My daughter recently asked me what I would like to be called when she gave birth to my first granddaughter. I replied without hesitation, “Bubbe,” even though, secretly, I felt like an imposter, an identity thief.
I felt that the name belonged to a matriarch of strength, a skilled balabusta (or Jewish homemaker), and a supreme grandmother possessing life’s ultimate grit.
Who was I to be given a title so wrapped in esteem, tradition, and fortitude? In my mind, I knew that the closest I could ever come to the grand title would be if it was accompanied by a qualifier such as “Bubbe Lite” or “Klaineh (small) Bubbe.”
My own beloved Bubbe left Lithuania as a teenager and traveled for two weeks on a ship across the Atlantic Ocean to Ellis Island. Her brother met her and brought her to live with his family, amongst the cockroaches, in a tiny apartment in New York City. Within months, she was sent to Boston to marry a cousin. Having little money and broken English, in a country of high achievers and fast talkers, were not real deterrents when it came to providing her four children with the strength to succeed, values to hold tight to Judaism, and unwavering devotion to family above all.
The memories of my Bubbe continue to permeate my existence. Lasting images of her house linger with me, as does the aroma of chicken soup and honey cake, the sound of her words spoken in rhythms of Yiddish mixed with broken English. I can still feel her soft skin, creased with age, and I fondly recall her faded plaid dress covered by an apron with nylon stockings forming hoops around her knees.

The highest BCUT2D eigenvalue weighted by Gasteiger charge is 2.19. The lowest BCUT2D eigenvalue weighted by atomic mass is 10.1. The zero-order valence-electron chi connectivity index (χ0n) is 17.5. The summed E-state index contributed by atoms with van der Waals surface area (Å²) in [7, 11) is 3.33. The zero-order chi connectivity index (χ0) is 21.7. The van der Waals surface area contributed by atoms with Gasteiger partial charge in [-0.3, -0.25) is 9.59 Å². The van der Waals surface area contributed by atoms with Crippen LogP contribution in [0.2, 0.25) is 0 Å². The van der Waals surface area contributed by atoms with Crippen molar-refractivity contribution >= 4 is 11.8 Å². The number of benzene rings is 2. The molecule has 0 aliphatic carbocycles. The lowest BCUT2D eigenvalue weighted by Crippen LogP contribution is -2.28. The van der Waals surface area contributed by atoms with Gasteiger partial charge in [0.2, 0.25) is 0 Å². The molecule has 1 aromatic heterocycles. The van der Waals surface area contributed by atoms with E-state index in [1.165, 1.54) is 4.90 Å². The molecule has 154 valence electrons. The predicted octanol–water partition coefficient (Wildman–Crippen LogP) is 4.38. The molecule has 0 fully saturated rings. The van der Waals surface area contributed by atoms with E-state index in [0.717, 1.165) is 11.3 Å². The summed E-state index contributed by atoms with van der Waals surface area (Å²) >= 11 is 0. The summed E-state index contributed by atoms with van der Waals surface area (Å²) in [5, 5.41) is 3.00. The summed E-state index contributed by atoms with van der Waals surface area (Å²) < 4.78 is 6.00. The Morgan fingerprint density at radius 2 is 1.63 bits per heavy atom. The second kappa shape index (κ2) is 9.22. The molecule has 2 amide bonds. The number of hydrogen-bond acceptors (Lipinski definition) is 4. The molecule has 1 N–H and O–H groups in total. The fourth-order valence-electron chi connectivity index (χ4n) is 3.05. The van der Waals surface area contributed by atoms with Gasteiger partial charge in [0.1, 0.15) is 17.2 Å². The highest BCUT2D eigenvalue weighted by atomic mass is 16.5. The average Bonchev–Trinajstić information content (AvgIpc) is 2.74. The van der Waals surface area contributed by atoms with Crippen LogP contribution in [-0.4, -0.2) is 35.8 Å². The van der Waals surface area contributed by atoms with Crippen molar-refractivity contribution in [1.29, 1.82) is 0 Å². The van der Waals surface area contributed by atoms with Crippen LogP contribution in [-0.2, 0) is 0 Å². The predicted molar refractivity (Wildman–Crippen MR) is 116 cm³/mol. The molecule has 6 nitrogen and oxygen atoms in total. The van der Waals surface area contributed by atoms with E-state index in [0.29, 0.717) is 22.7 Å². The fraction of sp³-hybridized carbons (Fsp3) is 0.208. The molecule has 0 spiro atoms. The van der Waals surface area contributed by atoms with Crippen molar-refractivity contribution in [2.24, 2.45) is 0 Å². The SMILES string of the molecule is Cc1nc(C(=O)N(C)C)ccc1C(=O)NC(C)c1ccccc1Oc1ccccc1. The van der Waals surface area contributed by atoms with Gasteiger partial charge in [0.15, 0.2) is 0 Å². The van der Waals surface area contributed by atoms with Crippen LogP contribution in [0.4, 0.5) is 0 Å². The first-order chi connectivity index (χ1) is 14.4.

Bubbe spoke of the “old country,” telling stories about her youth like the time a man came up to her and took her little pierced earrings right off her ears. These mesmerizing stories were told with a thick accent as we, her grand kinderlach, ate apple cake and watched Bubbe put a sugar cube in her mouth and sip tea from a glass.
I don’t have a single gray hair on my head, thank you Clairol! I wear pantyhose or nothing on my legs.
My delivery of words is generically American, defying localisms, except for an occasional Bostonian dropped “r.” The furthest I’ve ever traveled alone was on a plane across the United States. I complain if the dishwasher breaks and the washing machine isn’t fast enough. I have never, once, plucked the feathers off a chicken.
So, who am I to be called “Bubbe”?
Yet, I truly believe that the absolute requirements for being a Bubbe are being someone who, across all space and time, is filled with unwavering love, endless comfort, and spiritual nourishment for her grandchildren, and maybe even her great-grandchildren. I fulfill those requirements from the inside out—chicken feather plucking or not.
I truly loved my Bubbe, and I pray that the memories I create with my grandchildren, accompanied by the love we feel for each other, will continue to deem me worthy of the title. So, if you please, give me the honor of calling me “Bubbe.”